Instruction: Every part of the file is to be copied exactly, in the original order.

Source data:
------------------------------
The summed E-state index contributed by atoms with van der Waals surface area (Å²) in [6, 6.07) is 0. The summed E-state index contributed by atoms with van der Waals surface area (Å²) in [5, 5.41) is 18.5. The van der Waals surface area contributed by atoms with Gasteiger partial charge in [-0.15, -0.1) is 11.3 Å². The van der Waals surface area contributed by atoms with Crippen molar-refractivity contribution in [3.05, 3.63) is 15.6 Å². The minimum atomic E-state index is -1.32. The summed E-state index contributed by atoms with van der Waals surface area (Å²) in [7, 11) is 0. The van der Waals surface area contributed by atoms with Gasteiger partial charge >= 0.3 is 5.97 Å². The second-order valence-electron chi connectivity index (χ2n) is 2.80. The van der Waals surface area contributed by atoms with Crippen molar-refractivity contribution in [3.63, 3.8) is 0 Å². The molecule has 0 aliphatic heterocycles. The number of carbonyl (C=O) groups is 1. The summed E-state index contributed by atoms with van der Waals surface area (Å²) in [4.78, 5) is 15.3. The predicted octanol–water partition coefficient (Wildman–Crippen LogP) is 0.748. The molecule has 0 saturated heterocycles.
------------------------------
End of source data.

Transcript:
The summed E-state index contributed by atoms with van der Waals surface area (Å²) in [6, 6.07) is 0. The summed E-state index contributed by atoms with van der Waals surface area (Å²) in [5, 5.41) is 18.5. The van der Waals surface area contributed by atoms with Gasteiger partial charge in [-0.15, -0.1) is 11.3 Å². The van der Waals surface area contributed by atoms with Crippen molar-refractivity contribution in [3.05, 3.63) is 15.6 Å². The minimum atomic E-state index is -1.32. The summed E-state index contributed by atoms with van der Waals surface area (Å²) in [7, 11) is 0. The van der Waals surface area contributed by atoms with Gasteiger partial charge >= 0.3 is 5.97 Å². The second-order valence-electron chi connectivity index (χ2n) is 2.80. The van der Waals surface area contributed by atoms with Crippen molar-refractivity contribution in [3.63, 3.8) is 0 Å². The molecule has 0 aliphatic heterocycles. The number of carbonyl (C=O) groups is 1. The summed E-state index contributed by atoms with van der Waals surface area (Å²) in [4.78, 5) is 15.3. The predicted octanol–water partition coefficient (Wildman–Crippen LogP) is 0.748. The molecule has 0 saturated heterocycles.